U.S. Federal Regulation of Power Plant Emissions under the Clean Air Act

The United States’ transport and energy production sectors are the nation’s key sources of emissions.  Together they produce well over one half of the country’s greenhouse gases. As a result, the majority of climate policies that the U.S. currently has in place or is pursuing target these two areas.  And, with CAFE standards already well-established and quite effective, a number of the new proposed regulations turn their focus on electricity production.

The U.S. EPA & the Clean Air Act

Because over a third of carbon dioxide emissions in the United States stem from the electric power industry, this sector has been targeted as one with significant greenhouse gas mitigation potential—especially in light of new and cleaner power generation technologies.   The majority of emissions from this area are released through the burning of coal.  Under President Obama’s Climate Action Plan, the EPA is mandated to develop a solution for setting power plant greenhouse gas emission standards in the United States.  The EPA, in turn, has turned to sections 111 (b) and 111 (d) of the Clean Air Act (established in 1970 under President Nixon) as the framework and justification for establishing hard caps on new and existing power plant emissions.  While the use of this law is somewhat clunky, given that it was originally developed to address acute air pollutants, it provides a surprisingly flexible basis for states to regulate their plants as they best see fit.

Existing Power Plant Regulation

Section 111 (b) of the Clean Air Act was used as the basis for an EPA proposal to regulate emissions from new gas- and coal-fired power plants.  On September 20, 2013, the EPA announced this proposal and it currently remains open for comment in the federal registry, although it will be closing on May 9, 2014.  The proposal states that newly constructed power plants must adhere to the following standards:

CAA TableUnder these regulations, coal plants would need to install Carbon Capture and Sequestration technology, which has already been explained in the Energy Production Sector report.  The timeline for installation, given that such equipment is near-prohibitively expensive, may follow one of two paths.  New coal plants may be constructed with CCS installed immediately, so that they meet the 1,100 lb CO2/MWh goal over their first 12-month average, and then maintain it moving forward.  Alternatively, new coal plant owners may install CCS anytime within seven years after startup, but must then achieve between 1,000 and 1,050 lb CO2/MWh for that initial seven-year average.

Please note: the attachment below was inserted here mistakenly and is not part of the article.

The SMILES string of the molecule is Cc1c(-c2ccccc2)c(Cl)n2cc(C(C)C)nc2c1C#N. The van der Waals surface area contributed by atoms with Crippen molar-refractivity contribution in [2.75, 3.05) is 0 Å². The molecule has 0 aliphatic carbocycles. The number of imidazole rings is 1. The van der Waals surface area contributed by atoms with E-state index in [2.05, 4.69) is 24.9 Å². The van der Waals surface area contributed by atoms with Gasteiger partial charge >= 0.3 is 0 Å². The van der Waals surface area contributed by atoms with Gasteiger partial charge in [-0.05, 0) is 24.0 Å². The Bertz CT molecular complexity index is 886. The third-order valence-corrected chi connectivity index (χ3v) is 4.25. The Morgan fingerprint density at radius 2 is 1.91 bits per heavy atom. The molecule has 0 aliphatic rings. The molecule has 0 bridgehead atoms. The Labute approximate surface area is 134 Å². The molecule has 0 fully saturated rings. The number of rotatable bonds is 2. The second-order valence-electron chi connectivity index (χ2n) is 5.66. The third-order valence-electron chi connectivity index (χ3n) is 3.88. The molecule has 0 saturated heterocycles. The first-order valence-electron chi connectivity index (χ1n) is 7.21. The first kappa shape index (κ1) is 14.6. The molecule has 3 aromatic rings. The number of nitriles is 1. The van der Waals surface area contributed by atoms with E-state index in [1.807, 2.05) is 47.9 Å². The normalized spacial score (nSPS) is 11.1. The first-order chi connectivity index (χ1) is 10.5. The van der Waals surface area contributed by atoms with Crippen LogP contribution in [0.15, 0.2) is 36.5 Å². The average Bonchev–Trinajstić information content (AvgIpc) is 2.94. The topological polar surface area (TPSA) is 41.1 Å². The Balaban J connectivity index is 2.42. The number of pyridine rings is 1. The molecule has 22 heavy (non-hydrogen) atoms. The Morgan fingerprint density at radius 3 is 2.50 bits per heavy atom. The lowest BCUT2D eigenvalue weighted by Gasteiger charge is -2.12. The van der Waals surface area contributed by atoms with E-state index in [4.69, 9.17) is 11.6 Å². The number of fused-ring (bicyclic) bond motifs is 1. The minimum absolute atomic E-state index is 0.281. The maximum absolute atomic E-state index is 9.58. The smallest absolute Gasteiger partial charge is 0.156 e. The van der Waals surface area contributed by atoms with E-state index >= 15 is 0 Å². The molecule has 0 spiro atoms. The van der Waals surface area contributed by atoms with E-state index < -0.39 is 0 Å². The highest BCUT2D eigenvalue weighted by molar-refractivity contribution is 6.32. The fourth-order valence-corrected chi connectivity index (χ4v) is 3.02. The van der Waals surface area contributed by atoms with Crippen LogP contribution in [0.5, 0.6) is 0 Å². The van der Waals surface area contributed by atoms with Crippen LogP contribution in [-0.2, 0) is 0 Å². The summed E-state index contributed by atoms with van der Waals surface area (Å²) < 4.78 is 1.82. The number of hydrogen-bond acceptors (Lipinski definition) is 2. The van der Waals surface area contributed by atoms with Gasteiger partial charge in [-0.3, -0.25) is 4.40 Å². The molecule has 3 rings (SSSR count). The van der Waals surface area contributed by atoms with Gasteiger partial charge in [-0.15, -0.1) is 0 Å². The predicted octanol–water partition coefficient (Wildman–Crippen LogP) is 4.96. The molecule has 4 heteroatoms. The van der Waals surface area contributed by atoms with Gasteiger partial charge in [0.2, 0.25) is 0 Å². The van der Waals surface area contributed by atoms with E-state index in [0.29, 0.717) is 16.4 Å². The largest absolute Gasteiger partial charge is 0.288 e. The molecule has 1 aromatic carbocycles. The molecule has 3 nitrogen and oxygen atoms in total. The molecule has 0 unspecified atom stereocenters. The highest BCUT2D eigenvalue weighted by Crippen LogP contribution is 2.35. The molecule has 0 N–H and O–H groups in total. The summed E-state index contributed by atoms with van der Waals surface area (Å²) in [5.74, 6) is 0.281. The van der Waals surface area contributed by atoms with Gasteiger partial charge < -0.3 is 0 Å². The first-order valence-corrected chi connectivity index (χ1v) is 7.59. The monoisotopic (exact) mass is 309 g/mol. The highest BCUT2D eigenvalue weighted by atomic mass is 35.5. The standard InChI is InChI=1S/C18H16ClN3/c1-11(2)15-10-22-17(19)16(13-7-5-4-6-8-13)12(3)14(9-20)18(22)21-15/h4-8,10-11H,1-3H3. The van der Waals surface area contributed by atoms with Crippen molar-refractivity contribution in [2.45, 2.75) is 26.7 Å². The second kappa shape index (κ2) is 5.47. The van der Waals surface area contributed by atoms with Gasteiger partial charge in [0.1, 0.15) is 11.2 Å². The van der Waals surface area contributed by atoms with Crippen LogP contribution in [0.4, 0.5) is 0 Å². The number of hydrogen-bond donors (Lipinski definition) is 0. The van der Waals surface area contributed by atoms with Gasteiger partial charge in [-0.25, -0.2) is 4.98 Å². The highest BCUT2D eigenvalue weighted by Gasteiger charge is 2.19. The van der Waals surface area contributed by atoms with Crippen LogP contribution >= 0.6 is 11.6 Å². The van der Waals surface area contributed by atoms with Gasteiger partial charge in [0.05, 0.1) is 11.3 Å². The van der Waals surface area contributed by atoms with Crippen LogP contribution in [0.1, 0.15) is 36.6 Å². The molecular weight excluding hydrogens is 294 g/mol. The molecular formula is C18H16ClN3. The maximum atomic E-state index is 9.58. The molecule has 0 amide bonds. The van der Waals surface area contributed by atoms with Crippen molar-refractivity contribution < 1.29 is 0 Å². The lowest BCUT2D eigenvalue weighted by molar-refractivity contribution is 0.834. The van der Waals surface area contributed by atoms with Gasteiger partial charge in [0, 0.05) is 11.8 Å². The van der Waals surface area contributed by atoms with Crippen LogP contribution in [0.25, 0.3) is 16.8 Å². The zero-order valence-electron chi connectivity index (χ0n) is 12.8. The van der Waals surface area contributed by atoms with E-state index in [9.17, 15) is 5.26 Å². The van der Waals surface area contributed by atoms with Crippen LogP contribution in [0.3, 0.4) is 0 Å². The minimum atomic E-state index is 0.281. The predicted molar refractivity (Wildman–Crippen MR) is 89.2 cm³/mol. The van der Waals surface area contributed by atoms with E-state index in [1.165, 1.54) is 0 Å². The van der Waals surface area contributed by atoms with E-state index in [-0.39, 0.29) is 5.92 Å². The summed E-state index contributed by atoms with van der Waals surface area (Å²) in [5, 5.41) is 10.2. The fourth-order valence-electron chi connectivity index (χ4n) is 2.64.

New Power Plant Regulation

Section 111 (d) of the Clean Air Act will be used as the basis for the upcoming EPA proposal to regulate emissions from existing power plants.  Proposed standards and methods of regulation for existing power plants must be released by June 1, 2015.  States then have until June 30, 2016 to develop their own unique plans for meeting the new federal emissions caps.  It is anticipated that setting such standards will not actually have too detrimental an impact on the power generation industry, as natural gas has become quite abundant in the United States and coal has become uneconomical in light of this.  Ergo, anticipated and current plans to build coal-fired power plants are quite low, regardless.
CAA Timeline Table Timeline


While the Clean Air Act allows the federal government to take immediate action toward regulating power plant emissions, it was not designed for this purpose.  Legislation that is targeted specifically toward carbon dioxide and other greenhouse gases (like methane, which can be released through leakages) needs to be written and passed.  It must be flexible and attentive to states’ specific needs, but also set a firm bar on emissions that directs the nation toward the IEA’s low-emissions scenario.  Additionally, this cap must be easy to downscale, in light of the possibility that new studies may uncover more threatening information about the dangers of greenhouse gas release.  Though perhaps a long-term solution like this is a ways down the path for the United States, it still remains a cornerstone necessity for our electricity production sector and our efforts to mitigate greenhouse gas emissions.
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